I'm planning to start diving again, and have been looking at prescription dive masks. I did some snorkeling recently, and with my vision and a regular mask it was pretty unexciting, like looking at a kid's drawing where the colors go way outside the lines. SeaVision has some nice stuff. It's expensive, but would be worth it.

I think I've seen those same ladies playing volleyball and practicing martial arts; and, getting sued is not the bit that concerns me most (rather, being on the receiving end of that aggressive play).

Contact lenses are still my preference for snorkeling and diving; this may change when I can no longer read my dive computer with them. Maybe I'll go the one far one near route at that point.

haha 03-19-2015 12:45 PM

Over the past few years I have changed from myopia (-2.75 diopters in one eye, -2.25 in the other) to completely normal. Yesterday I had my exam and no glasses needed, for driving or anything else. I used to have glasses endorsement on my driver's license, but no longer do. Like diabetologists recommending high carb diets, optometrists giving ever stronger minus corrections are creating annuities for themselves.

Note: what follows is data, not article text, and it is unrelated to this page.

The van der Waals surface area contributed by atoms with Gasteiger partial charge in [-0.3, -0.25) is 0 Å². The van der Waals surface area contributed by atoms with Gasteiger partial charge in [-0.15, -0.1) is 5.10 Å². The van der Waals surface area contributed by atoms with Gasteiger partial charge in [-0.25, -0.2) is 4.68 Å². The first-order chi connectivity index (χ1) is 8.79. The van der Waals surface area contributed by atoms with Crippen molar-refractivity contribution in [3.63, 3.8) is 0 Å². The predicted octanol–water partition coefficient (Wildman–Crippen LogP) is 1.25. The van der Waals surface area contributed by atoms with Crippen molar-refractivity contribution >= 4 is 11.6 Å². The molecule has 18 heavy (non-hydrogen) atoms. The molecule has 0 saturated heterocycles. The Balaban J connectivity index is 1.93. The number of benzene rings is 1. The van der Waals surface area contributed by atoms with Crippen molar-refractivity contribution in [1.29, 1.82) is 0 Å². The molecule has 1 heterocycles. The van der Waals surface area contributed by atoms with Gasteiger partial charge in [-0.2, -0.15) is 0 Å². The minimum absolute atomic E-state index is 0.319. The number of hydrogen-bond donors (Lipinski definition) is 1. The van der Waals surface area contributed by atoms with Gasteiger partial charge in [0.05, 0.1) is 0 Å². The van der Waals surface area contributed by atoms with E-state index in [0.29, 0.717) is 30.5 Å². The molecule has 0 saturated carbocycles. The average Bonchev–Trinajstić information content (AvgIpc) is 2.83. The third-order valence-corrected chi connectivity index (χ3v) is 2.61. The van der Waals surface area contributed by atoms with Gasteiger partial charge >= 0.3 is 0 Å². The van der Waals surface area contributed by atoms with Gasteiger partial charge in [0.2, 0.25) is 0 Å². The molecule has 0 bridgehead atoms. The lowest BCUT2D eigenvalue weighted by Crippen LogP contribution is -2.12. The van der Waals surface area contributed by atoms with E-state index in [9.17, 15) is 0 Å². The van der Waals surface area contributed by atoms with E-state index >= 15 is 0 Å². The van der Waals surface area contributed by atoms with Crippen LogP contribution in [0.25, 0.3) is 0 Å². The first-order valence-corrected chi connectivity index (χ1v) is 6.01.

It is not hard to do, just takes some time and dedication. I figured out the method on my own, but it is becoming more widely known now. Like many radical health measures, it involves departing from your friendly practitioners advice. I have talked to a few friends and family about it, none of them has tried it yet, so what else is new?

Ha

shortstop14 03-19-2015 02:36 PM

Always a struggle to find sunglasses that work for picking up a baseball off the bat on really sunny days. Have some wraparound glasses with a prescription insert for a very minor distance correction, going for every edge I can get - definitely not cheap. And night games are a real struggle sometimes, things are just fuzzy under bad lights. I've still got close to 20/20 vision at middle distances, but need reading glasses for close-in stuff. One more annoyance in getting older.